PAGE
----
Newman, "Site Two: Salisbury Plain, Sympathy, and Historicism"

Finding Romantic Commonplaces: An Interview With Jerome Christensen

Site Two: Salisbury Plain, Sympathy, and Historicism

Steve Newman, Temple University

(permission of Emily Mace)
  1. Steve Newman: Now, I’d like to turn to your position now on historicism and I’d like to come back to the seminar room from a different angle. In the seminars I sat in on and the ones I’ve heard of, where you tend to start is Salisbury Plain. The term I’m thinking of is "sympathy." In the introduction to your new book, Romanticism at the End of History, you assert, "These essays endeavor to fend off sympathy, the historicist’s technology for channeling the past. Being anti-historicist does not entail a denial of history but a rejection of the inevitability of history."5 I was hoping you could clarify what you mean by sympathy — this act that historicist criticism falls into — by thinking about your reading of Adventures of Salisbury Plain, particularly that stanza where the cottagers say, "He is the Man."6 How do those terms link up for you?

  2. Jerome Christensen: One way of reading the revisions that Wordsworth made in Salisbury Plain is to track the transference of speech from one interlocutor to the other, expressions and stories the vagrant woman says in Salisbury Plain that get picked up (appropriated? echoed?) by the "sailor" in Adventures of Salisbury Plain. The history that the vagrant recounts is a story of the state’s technology of dispossession: dispossession of her home, her husband, and her "perfect mind." The state is capable of impersonating history because its technology efficiently produces effects that catastrophically bring great things into conjunction with the small. Yet if the vagrant has been dispossessed of much that makes being benign, she seems to have acquired a force comparable in kind to that of the state’s. At least we credit her historicist account because the narrative that she tells compels the sailor sympathetically to suffer a dispossession similar to her own. Context — the events that, she attests, made her what she is — registers as narrative and narrative acts as compulsion. We know her narrative is true not because it persuasively depicts causal links, but because it forcefully prescribes sympathy. It is fair to call the narrative a technology because it is frequently described as "artless"; that is, it seems to work without the application of a designing mind. Causation without intention. Compulsion to no end. In the revisions of the poem, it is the mission of Wordsworth to imagine the appropriation of that impersonal technology by the sailor as a deliberative art, something for which he can be responsible. In sympathy and out of sympathy he attempts to do justice to history by connecting it to his life, bringing it home. He impersonates the prescriptive force of history, by enacting a murder, committing an authorial crime. But as the "ecce homo" moment of christological exemplarity argues, that attempt to author history is itself prescribed. The multitude of conflicting determinations which sympathy falsifies into compelling affect can only finally cohere in a generic image, a captioned picture that seals off further eventfulness, an effect that proves cause by freezing speech.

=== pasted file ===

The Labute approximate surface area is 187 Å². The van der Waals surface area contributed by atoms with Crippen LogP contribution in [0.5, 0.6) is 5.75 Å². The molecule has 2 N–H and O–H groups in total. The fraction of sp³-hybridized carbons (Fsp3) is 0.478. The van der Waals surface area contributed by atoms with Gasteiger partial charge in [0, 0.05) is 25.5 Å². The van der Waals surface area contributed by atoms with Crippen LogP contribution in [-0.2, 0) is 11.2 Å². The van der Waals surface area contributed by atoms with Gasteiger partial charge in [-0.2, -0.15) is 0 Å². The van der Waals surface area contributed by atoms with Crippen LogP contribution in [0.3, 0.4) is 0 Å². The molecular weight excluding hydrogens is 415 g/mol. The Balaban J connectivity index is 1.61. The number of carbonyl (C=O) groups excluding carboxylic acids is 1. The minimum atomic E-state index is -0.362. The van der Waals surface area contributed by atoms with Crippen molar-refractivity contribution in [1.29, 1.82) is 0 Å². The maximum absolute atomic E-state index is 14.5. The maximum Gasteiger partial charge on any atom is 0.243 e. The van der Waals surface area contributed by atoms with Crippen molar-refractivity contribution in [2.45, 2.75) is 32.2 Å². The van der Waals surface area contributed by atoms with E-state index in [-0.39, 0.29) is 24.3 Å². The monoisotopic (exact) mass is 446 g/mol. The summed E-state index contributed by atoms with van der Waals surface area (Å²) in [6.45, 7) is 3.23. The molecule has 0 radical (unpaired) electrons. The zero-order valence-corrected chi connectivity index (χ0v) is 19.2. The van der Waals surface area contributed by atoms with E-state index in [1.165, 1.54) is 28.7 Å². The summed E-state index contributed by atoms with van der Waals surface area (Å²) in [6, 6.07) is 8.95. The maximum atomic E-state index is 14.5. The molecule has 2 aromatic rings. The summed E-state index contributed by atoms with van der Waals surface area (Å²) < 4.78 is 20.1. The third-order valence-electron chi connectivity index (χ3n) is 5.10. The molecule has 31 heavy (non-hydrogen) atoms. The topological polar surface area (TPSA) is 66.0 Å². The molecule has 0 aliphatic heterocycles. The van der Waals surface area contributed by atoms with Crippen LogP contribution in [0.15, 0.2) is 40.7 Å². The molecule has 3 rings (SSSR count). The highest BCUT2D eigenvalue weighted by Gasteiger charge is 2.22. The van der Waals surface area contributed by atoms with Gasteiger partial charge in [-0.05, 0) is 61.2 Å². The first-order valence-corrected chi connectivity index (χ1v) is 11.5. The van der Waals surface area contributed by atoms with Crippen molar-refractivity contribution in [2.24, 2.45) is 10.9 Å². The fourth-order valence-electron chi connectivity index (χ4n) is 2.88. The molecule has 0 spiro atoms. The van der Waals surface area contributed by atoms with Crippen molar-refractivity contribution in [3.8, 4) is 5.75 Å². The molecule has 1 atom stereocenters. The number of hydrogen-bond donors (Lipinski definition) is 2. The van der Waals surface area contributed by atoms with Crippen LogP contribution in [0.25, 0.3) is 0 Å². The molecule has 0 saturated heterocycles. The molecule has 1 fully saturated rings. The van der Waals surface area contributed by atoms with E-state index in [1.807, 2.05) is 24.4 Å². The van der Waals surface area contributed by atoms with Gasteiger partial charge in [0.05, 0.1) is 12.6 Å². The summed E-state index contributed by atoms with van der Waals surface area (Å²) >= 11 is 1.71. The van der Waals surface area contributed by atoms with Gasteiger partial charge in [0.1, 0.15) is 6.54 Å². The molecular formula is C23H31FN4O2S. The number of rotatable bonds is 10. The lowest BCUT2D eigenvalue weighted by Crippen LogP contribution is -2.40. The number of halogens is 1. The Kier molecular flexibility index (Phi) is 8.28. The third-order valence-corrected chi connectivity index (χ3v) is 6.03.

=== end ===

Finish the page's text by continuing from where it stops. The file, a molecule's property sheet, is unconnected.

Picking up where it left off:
3. SN: So if we trace the analogy out from what you’re saying in your recent collection of essays, it’s your sense that historicist criticism tends to reproduce its own prescriptions by entering into a sympathetic engagement with the past. . .

  4. JC: Yes. To simplify it, historicist criticism understands the speech of historical actors as prescribed: "What else could Coleridge say? What else could Wordsworth say? They’re middle class. They live in the country. They’re trying to earn money. What else could they say?" The other side of that is that one then is compelled to repudiate that speech as interested displacement or neurotic denial. And my response is that, no, as an ethical matter, as a Wordsworthian matter, to accept such speech as prescribed is a choice that one makes in order to construct a certain kind of preferred narrative that is a commentary on a picture that one holds dear, more dear perhaps because of one’s own sense of dispossession by history.

  5. SN: But this is not a problem that you think can be by solved, for example, by reflexivity, the kind of Romantic New Historicism that says, "Yes, of course, I know I’m determined, let me tell you how determined I am." All the reflexivity in the world isn’t going to get you out of the ethical moment that requires you to listen to what other speech might sound like.